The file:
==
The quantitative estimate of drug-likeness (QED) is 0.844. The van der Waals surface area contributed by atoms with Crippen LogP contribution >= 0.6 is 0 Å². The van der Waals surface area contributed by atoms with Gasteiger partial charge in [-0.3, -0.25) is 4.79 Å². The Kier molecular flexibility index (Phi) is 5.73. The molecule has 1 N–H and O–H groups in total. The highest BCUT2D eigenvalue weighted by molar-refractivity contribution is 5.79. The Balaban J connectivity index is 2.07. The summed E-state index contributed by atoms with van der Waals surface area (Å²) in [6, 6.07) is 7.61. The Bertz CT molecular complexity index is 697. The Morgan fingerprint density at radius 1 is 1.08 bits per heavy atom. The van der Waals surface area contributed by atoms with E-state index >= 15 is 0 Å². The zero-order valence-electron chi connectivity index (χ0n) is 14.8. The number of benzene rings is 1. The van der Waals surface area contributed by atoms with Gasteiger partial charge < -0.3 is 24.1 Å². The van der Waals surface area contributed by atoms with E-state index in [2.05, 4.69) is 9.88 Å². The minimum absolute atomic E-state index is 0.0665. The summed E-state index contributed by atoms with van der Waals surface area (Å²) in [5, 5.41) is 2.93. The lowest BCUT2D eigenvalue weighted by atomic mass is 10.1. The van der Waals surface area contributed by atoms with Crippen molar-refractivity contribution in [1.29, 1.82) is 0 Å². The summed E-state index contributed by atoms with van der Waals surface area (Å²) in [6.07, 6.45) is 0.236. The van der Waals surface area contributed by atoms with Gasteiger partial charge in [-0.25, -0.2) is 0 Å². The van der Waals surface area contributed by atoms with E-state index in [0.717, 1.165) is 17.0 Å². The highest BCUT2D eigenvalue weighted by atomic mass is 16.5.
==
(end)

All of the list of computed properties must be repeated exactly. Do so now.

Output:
The quantitative estimate of drug-likeness (QED) is 0.844. The van der Waals surface area contributed by atoms with Crippen LogP contribution >= 0.6 is 0 Å². The van der Waals surface area contributed by atoms with Gasteiger partial charge in [-0.3, -0.25) is 4.79 Å². The Kier molecular flexibility index (Phi) is 5.73. The molecule has 1 N–H and O–H groups in total. The highest BCUT2D eigenvalue weighted by molar-refractivity contribution is 5.79. The Balaban J connectivity index is 2.07. The summed E-state index contributed by atoms with van der Waals surface area (Å²) in [6, 6.07) is 7.61. The Bertz CT molecular complexity index is 697. The Morgan fingerprint density at radius 1 is 1.08 bits per heavy atom. The van der Waals surface area contributed by atoms with E-state index >= 15 is 0 Å². The zero-order valence-electron chi connectivity index (χ0n) is 14.8. The number of benzene rings is 1. The van der Waals surface area contributed by atoms with Gasteiger partial charge < -0.3 is 24.1 Å². The van der Waals surface area contributed by atoms with E-state index in [2.05, 4.69) is 9.88 Å². The minimum absolute atomic E-state index is 0.0665. The summed E-state index contributed by atoms with van der Waals surface area (Å²) in [5, 5.41) is 2.93. The lowest BCUT2D eigenvalue weighted by atomic mass is 10.1. The van der Waals surface area contributed by atoms with Crippen molar-refractivity contribution in [1.29, 1.82) is 0 Å². The summed E-state index contributed by atoms with van der Waals surface area (Å²) in [6.07, 6.45) is 0.236. The van der Waals surface area contributed by atoms with Gasteiger partial charge in [-0.25, -0.2) is 0 Å². The van der Waals surface area contributed by atoms with E-state index in [0.717, 1.165) is 17.0 Å². The highest BCUT2D eigenvalue weighted by atomic mass is 16.5.